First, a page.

Credit: CC0 Public Domain A ground-breaking study is underway at the University of Birmingham and Queen Elizabeth Hospital Birmingham to establish if livers that have been rejected for transplantation can be made viable by using a liver perfusion machine. Scientists are hopeful that machine perfusion could be a major breakthrough that would save more lives […]Continue Reading ...
All women should be screened annually for urinary incontinence, according to new guidelines from the Women’s Preventive Services Initiative (WPSI). Screening should assess whether women experience urinary incontinence and whether it affects their activities and quality of life. If treatment is indicated, women should be referred for further evaluation. The clinical guideline and evidence review […]Continue Reading ...
Credit: CC0 Public Domain LifeArc, the medical research charity, and the University of St Andrews Infection Group today announced a partnership to develop a molecular diagnostic test for the detection and quantification of tuberculosis (TB) bacteria in patients. TB remains the leading cause of death from a single infectious agent, ranking above HIV/AIDS, according to […]Continue Reading ...
Keratinocyte skin cells are common targets of the beta subtype of human papilloma virus. This usually harmless infection causes skin disease in people with rare gene mutations. Credit: The Rockefeller University Keratinocyte skin cells are common targets of the beta subtype of human papilloma virus. This usually harmless infection causes skin disease in people with […]Continue Reading ...
Credit: Illustration by Kimberly Carney / Fred Hutch News Service Endometriosis, a painful condition that affects one in 10 reproductive-age women in the U.S., has been linked to childhood physical and sexual abuse, according to findings published today in the journal Human Reproduction. Epidemiologist Dr. Holly Harris of Fred Hutchinson Cancer Research Center, lead author […]Continue Reading ...
Credit: CC0 Public Domain Spanish researchers are working on a vaccine against all five strains of the killer Ebola virus in what would be a world first, Madrid’s October 12 Hospital said Wednesday. A prototype vaccine developed by pharmaceutical group Merck is already in use, but acts only against the most virulent, “Zaire” strain. Despite […]Continue Reading ...
A human neutrophil (grey) is interacting with Klebsiella pneumoniae (pink). A hypervirulent version of this pathogen is sparking increasing concern due to recent reports describing hypervirulent strains that are antimicrobial resistant. Credit: National Institute of Allergy and Infectious Diseases Imagine a pathogen that infects completely healthy people and can cause blindness in one day and flesh-eating […]Continue Reading ...
Credit: CC0 Public Domain With increased use of antibiotics worldwide linked to growing antibiotic resistance, a world-first study co-authored by a QUT researcher has highlighted the growing impact of non-prescription supply of antibiotics in community pharmacies, and the urgent need for better enforcement of laws. Global access to antibiotics without prescription in community pharmacies: a […]Continue Reading ...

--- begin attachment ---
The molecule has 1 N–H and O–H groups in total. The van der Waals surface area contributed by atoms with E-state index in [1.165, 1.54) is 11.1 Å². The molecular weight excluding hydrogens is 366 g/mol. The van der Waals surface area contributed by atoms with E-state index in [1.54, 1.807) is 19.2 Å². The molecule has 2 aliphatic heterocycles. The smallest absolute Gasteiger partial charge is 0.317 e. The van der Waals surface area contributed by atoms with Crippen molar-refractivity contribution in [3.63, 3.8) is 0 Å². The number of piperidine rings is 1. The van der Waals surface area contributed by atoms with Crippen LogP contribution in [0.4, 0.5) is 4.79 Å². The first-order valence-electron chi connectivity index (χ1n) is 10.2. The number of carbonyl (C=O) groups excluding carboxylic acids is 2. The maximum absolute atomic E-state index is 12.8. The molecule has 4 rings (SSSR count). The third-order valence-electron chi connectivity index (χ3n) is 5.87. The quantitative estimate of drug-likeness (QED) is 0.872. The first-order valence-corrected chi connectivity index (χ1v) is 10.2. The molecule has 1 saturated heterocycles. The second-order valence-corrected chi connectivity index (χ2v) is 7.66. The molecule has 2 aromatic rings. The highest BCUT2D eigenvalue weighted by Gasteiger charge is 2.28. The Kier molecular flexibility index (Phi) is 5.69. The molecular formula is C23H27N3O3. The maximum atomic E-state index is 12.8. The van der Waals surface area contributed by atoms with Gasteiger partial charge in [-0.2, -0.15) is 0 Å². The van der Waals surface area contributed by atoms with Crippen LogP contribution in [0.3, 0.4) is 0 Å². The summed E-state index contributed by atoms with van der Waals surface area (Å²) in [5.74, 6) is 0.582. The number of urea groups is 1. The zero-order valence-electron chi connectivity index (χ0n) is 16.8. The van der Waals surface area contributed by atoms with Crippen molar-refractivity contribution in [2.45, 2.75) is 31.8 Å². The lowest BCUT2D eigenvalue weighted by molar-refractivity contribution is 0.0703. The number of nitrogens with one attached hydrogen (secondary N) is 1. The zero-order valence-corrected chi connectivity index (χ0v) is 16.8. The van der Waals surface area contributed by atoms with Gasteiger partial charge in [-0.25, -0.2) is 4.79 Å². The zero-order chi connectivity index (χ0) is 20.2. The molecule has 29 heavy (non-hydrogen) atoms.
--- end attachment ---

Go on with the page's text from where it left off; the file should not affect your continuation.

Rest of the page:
Salmonella forms a biofilm. Credit: CDC Researchers at the Stanford University School of Medicine have identified a molecule that serves as natural protection against one of the most common intestinal pathogens. Propionate, a byproduct of metabolism by a group of bacteria called the Bacteroides, inhibits the growth of Salmonella in the intestinal tract of mice, […]Continue Reading ...
A phylogenetic tree of strains was constructed from data from a filtered set of 150,306 SNP sites, using RRHS and Maximum Likelihood (see Methods). Branch supports represent pseudo-bootstrap values. Strains named in red are clinical isolates, and strains named in blue are environmental. For each strain, four circles indicate relative resistance (magenta) or relative sensitivity […]Continue Reading ...
H1N1 influenza virus particles. Credit: NIAID Obesity increases a person’s risk for severe complications from influenza, including hospitalization and even death. It may also play a role in how flu spreads, according to a new study published in The Journal of Infectious Diseases. The findings suggest that obese adults infected with flu shed the virus […]Continue Reading ...
On the left is normal bone and on the right is osteoporotic bone. Credit: International Osteoporosis Foundation Eating a Mediterranean-type diet could reduce bone loss in people with osteoporosis—according to new research from the University of East Anglia. New findings published today show that sticking to a diet rich in fruit, vegetables, nuts, unrefined cereals, […]Continue Reading ...
Credit: CC0 Public Domain The lifespan of a transplant kidney has significantly improved over the last 30 years. Between 1986 and 1995, 75 percent of the transplanted kidneys still functioned five years after the transplant. Between 2006 and 2015, this number had already risen to 84 percent. However, an international study led by kidney specialist […]Continue Reading ...
(HealthDay)—Even if it’s not visible to the naked eye, blood in the stool can be serious—a sign of a potentially fatal disease other than colon cancer, new research suggests. This could include circulatory, respiratory, digestive, blood, hormonal or neuropsychological diseases, the Scottish scientists said. A test that picks up unseen blood in feces, called a […]Continue Reading ...
Credit: public domain Sepsis is an infection that kills as many Americans each year as stroke and Alzheimer’s combined-about 250,000-but very little has changed in the treatment of this age-old scourge. Now researchers at Columbia University Irving Medical Center have found a clue in understanding how an infection can spiral into sepsis by blunting the […]Continue Reading ...
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